There have been a lot of debuts handed out in the first three games. Some of the players won't be seen at this level again, some will. But Stuart and his staff now have a better idea who is up to the task and, in a transitional period, that is an exercise which must be done. Another reason to keep faith in him.
Yet my worry is that, if England finish with only two wins, the clamour for a top name will grow. I said at the start of the Six Nations, that three wins would have to be seen as a success. I am still optimistic England will win one of their remaining two matches, but I honestly believe, that coming off the back of those opening two triumphs on the road and with the extra charge the first game at Twickenham brings, the best shout was against Wales. Saying that, there are still chances. Stade de France is a cauldron, but the boys have shown they can cope in a hostile environment – I assure you they don't get more hostile than Murrayfield. Furthermore, France will have only had a week's turnaround, compared with England's fortnight, after the rearranged fixture with Ireland and this could be a factor. But still, a win over there will be a lot to expect from a young side.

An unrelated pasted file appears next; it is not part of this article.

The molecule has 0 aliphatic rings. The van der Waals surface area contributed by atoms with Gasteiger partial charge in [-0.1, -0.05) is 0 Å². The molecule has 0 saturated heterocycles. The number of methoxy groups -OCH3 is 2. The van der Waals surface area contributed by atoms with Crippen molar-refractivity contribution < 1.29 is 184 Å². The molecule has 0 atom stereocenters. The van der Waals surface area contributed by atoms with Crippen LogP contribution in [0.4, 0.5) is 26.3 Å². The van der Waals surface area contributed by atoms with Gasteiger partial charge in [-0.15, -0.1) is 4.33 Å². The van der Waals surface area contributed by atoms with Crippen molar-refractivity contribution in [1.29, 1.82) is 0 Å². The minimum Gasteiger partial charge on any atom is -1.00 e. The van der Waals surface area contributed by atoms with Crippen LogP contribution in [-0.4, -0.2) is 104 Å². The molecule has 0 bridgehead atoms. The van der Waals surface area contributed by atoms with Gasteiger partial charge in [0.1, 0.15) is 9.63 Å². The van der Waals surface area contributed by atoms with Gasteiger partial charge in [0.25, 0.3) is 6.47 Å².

Ireland must be the primary hope. Like France, they will have played three games on the bounce when it comes to the final weekend and may show up at Twickenham fatigued. They're an ageing team – albeit one with so much experience and quality – and may have nothing to chase but pride. England, in contrast, may well be playing for the jobs of their coaching staff and that could be so galvanising.
I sincerely wish they pull it off for them and, if they don't, I hope Stuart and his team are handed the contracts anyway. They're in the process of fixing, so don't break it up again.
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Farrell Jnr can avoid pitfalls with awesome Andy on side
My plea on behalf of Owen Farrell is leave him be. Please don't burden him with unrealistic expectations or big comparisons. Just remember he is only 20 years of age and still has so much learning and improving ahead of him.
Yes, it is very exciting when a new player emerges and I was as impressed as anyone by his display in the No 10 jersey last Saturday. He showed some real flair, and dare I say it, his chip through reminded me of Johnny Wilkinson circa 2002. But some of the reaction was over-the-top and won't do him any favours.